Author: Mary Alice Trumble
As of this writing, fall weather is slowly creeping into the picture with highs in the 60s and 70s and lows finally dipping into the 50s, if we’re lucky. September and half of October were hot, humid, rainy and mosquito-ridden. The dues have been paid. It’s time to reap the rewards during our Texas winter.
Winter on the Upper Texas Coast (UTC) can be an amazing time of year with blue skies, lower humidity and, for the most part, pleasant temperatures. Take advantage of this beautiful season by venturing outside for walking, hiking and of course, birding. 2020 is the Year of the Bird in the UTC, and what better location than the Baytown Nature Center to enjoy our avian friends. Located in the middle of the Central Migratory Flyway of North America, ducks, geese, hawks, sparrows and other wintering birds are coveted sightings, along with shorebirds and gulls. For many, the crème de la crème are the Sandhill Cranes and the magnificent Whooping Cranes at this season of the year.
Beginning birders may wonder how to get started with this hugely popular, worldwide pastime. Winter’s bare trees actually make it a great time to begin, when skulking birds are easier to locate and observe. Some of the best opportunities are the many Audubon Bird Surveys done on a monthly basis throughout this region. Right here at home is the Baytown Nature Center (BNC) Bird Survey, held the third Thursday of each month, September-May. Birders meet at the Visitor Center parking lot at 8 am to begin a walk throughout the nature center searching for and counting bird species. All experience levels are welcome. BNC is an official site on the Great Texas Coastal Birding Trail and is part of the Houston Christmas Bird Count.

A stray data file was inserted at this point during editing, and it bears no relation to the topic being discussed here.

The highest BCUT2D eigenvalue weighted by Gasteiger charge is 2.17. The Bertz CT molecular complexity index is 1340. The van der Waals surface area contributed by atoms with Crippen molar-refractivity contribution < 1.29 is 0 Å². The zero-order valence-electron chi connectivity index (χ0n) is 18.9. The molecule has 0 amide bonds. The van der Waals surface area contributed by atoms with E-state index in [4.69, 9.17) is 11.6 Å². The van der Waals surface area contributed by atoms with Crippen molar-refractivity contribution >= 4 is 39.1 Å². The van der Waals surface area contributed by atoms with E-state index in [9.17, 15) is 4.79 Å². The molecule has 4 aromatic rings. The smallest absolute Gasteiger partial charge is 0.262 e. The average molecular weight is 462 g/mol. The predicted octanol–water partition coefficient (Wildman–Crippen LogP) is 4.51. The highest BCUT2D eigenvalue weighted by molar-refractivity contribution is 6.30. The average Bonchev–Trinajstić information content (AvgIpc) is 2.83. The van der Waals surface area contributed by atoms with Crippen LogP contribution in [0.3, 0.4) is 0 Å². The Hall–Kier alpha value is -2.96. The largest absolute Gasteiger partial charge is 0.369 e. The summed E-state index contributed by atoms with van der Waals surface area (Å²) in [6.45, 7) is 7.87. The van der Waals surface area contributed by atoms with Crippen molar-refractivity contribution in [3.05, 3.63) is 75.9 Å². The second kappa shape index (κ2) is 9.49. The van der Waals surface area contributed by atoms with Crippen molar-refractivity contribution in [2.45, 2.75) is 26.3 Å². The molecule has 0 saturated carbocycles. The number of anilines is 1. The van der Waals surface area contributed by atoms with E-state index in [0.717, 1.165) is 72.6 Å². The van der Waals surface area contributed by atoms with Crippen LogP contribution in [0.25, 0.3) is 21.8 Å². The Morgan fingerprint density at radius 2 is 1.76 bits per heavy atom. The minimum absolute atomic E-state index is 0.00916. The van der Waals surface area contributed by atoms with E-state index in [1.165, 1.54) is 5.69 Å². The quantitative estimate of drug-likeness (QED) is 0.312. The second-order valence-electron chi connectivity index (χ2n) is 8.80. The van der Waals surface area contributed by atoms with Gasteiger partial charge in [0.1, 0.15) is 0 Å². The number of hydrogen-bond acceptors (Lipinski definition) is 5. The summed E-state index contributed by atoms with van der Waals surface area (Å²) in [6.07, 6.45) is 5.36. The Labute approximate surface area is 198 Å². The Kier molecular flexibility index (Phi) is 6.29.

Christmas Bird Counts (CBC) are an excellent way to get started birding with experienced birders in the group always willing and eager to help fledgling birders. Those wishing to participate should contact David Sarkozi at firstname.lastname@example.org. The Baytown Christmas Bird Count will be on December 16. Check with the Houston Audubon website for other CBC locations, which occur between December 14, 2020 and January 5, 2021 including the CBC in Baytown.
For those searching for a more structured introduction to birding, there are many birding classes offered in the area. One of the best sources for that information is the Houston Audubon website. Check out the opportunities for birding classes/field trips and you’re ready to soar.
Now that you’ve spread your wings into the world of birding, where does one go? In this area, the possibilities are endless. Of course, one of the easiest spots may be your own back yard. Armed with binoculars, a good bird ID book, and perhaps a cup of coffee or tea, you’re ready to get started. One of the most beloved birds to arrive here in winter is the Purple Martin. A scout appears in January with others soon following, so for those fortunate enough to have a Martin house, it should be cleaned and ready for guests by the end of December.
After that, branch out into areas like BNC, other nature centers in the area, Audubon sanctuaries (Bolivar Flats, High Island, Galveston Island) and Katy Prairie, to name a few. Happy Birding!
Baytown Summer Birding Locations:
Baytown Nature Center – The BNC has great shaded and water locations for viewing birds as well has birding blinds dotting the 450-acres peninsula. Entry into the BNC is $4 for adults and $1 for children under 12. The BNC is open from sunrise to sunset daily.
Jenkins & JC Holloway Parks – Jenkins and JC Holloway Parks are connected by a winding network of trails that provide great shade for birding in heavily wooded areas.
Eddie V. Gray Wetlands Center – The Wetlands Center has 2 piers overlooking Goose Creek that provide a great location for spotting water birds and some wading birds during low tide.